Geoffrey de Mandeville, another of the east of England rebels, was the son and heir of Geoffrey FitzPeter, earl of Essex, long-serving justiciar to both Richard and John, by his first wife Beatrice, daughter of William de Say and eventual heiress of the Mandeville earls of Essex. By virtue of the family’s ancestral connection Beatrice’s children styled themselves Mandevilles.
Geoffrey’s first marriage was to Maud, daughter of Robert FitzWalter, another important Essex landowner and the man who was to be effective leader of the baronial rebellion against John. According to the Histoire des ducs de Normandie, Robert once sprang to the defence of his son-in-law when the latter killed a serving man in a dispute over lodgings at court and John threatened to hang him, declaring ‘By God’s body, you will not hang my son-in-law, you’ll see two hundred lanced knights in your land before you hang him!’ When the king put the case up for trial, FitzWalter appeared in court with two hundred knights.
Maud de Mandeville died without issue and was buried in Dunmow priory (Essex). In January 1214 Geoffrey took as his second wife Isabella, third daughter and coheiress of William, earl of Gloucester, and the divorced ex-wife of King John. The terms on which Geoffrey was to take Isabella were extraordinary. He was to pay the king a fine of 20,000 marks (about £13,666), the sum to be paid in four instalments each of 5,000 marks, the last to be handed over in Michaelmas 1214, with the proviso that the king might resume Isabella’s lands if the payments were to fall into arrears. These terms were nothing short of ruinous and quite impossible for the earl to meet. The first instalment was set to be paid before the king set sail to Poitou in February 1214. Needless to say, Geoffrey failed to meet the deadline, and the king accordingly ordered the sheriffs to put in hand measures for resumption. By August, however, Geoffrey was evidently beginning to give some satisfaction, and John ordered delivery to him of his wife’s honor of Gloucester, the heartland of the estates. After that, the whole matter was overtaken by events.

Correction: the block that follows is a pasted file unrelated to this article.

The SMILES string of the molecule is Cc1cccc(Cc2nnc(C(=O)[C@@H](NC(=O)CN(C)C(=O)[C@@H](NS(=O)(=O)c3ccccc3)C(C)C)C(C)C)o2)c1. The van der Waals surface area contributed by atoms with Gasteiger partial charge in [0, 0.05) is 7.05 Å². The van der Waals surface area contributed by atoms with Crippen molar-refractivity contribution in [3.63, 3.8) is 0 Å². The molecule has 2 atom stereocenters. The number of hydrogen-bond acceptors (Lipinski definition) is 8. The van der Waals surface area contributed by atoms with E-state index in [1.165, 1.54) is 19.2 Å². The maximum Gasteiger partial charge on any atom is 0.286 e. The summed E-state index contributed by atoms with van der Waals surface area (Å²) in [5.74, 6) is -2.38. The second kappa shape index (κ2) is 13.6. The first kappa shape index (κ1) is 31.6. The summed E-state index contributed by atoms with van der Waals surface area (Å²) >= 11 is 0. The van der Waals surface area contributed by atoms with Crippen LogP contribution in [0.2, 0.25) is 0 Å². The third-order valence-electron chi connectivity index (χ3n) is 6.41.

Why did Geoffrey submit to this Faustian financial bargain with the king? Certainly he was able to enjoy the revenues of Isabella’s substantial estates for as long as she lived, these amounting to roughly 800 marks a year. After his wife’s death, however, he would lose them, as her heirs were the de Clare earls of Hertford. Moreover, there was little prospect of him establishing a new lineage by her as she was well beyond child-bearing age.
The most likely explanation for Geoffrey’s submission is that the king held a pistol to his head by threatening to revive the de Say claim to his lands (for which, see the life of Geoffrey de Say). If this action had succeeded in the courts, the earl would have been left with nothing to his name. As it happened, Geoffrey gave in to the king, and the de Say claim was thrown out shortly after John set sail to Poitou.
In the light both of his grievances against John and of his family connections with Robert FitzWalter, it is not surprising to find Geoffrey on the rebel side in 1215. In June he was named to the Twenty-Five and, when the barons parcelled out the government of the country in the autumn, he was assigned responsibility for Essex.
Geoffrey met his death by accident in a tournament with a French knight in London in February 1216, and was buried in Holy Trinity priory, Aldgate.
By Professor Nigel Saul, Royal Holloway, University of London.
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